Wednesday, June 1, 2011

We regret to inform you of the loss of your dignity

No emotion is what you would call easy to deal with; even the more pleasure-producing ones should come with the literary equivalent of the Surgeon General's warning about the effects of feeling good producing guilt.  Even second-hand pleasure might produce self-recriminations if not outright guilt

It has been your observation for some time that grief is of particular consequence and nuance, seeming to appear and reappear at greater whim than anger, hatred, or the well-disguised feelings that inhabit bigotry.  Grief has its origins in loss, a condition arguably shared by most homo sapiens; it may be measured in two specific ways, the degree to which grief has weighted its bearer down in his or her pursuit of a meaningful, eventful life, or by the robustness of the individual's persistent attempts at functioning in spite of having suffered a deep loss.  Stories of individuals who have shut down over the euphemistic "broken heart" sell well and persist, extending in the memorable case of Greyfriars Bobby to a dog, grieving over the loss of his master.  Stories of those who have "soldiered on" or persisted in performing become inspirational beacons.  The loss suffered by Joan Didion when her husband did suddenly in her presence scarcely creates a ripple of out-of-the-ordinary grief; the death of one of a pair of mates before the other has more probability than both dying at the same time.  And yet, Joan Didion's work, The Year of Magical Thinking, her response to the death of her husband, John Gregory Dunne, stands as a monument to the portrayal of the enormity of grief that at conservative estimate has an active future among readers of over a hundred years.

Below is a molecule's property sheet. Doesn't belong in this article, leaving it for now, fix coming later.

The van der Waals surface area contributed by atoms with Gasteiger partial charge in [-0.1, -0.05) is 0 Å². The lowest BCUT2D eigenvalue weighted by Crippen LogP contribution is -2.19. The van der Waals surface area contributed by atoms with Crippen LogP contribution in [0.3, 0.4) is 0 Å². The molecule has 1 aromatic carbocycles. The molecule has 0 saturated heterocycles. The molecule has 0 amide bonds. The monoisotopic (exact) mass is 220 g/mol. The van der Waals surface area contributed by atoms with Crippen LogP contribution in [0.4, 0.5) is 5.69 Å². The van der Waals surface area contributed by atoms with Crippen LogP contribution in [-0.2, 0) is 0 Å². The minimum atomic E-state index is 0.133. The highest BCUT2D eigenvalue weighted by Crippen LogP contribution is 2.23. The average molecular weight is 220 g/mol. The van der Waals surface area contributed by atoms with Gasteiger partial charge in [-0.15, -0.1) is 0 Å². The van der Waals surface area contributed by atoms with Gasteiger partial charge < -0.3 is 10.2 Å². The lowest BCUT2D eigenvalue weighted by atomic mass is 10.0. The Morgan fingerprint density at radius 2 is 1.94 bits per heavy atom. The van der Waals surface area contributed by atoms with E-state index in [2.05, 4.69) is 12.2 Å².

You regard grief as a major player in the emotions league, but in recent months have come to look toward yet another emotion as at least the equal of grief, in nuance and devastating effect.  You have experienced it numerous times, although not in recent memory.  It has turned your heat away from grief, which you have indeed experienced in major portion within the past six months, and you are aware of the hovering presence of grief, almost tidal in its waxing and ebb.  Yet you pause to consider humiliation,which you equate with a severe departure of personal dignity due to some confrontation with a powerful social or institutional force.

The past few months, your interest in Marxism and Marxist interpretations of literature and societal behavior may have been the spark that ignited the fire of interest in humiliation.  You are, at the moment, pursuing Terry Eagleton's Why Mark Was Right, as a part of an audacious nonfiction project you have come to think of as Volume Two of D.H. Lawrence's Studies in Classical American Literature, wherein you will spend some time discussing the literary visions of Leslie Fiedler, a writer you have greatly admired, perhaps even more than you have actually understood.

Although you believe grief of some sort or another is inescapable, however irrational the cause for the individual who is experiencing it, you believe, or would like to believe it possible to escape humiliation, even though you observe numerous individuals pursuing courses of activities with a high probability of producing it.

Noted.  Now we shall continue to observe.

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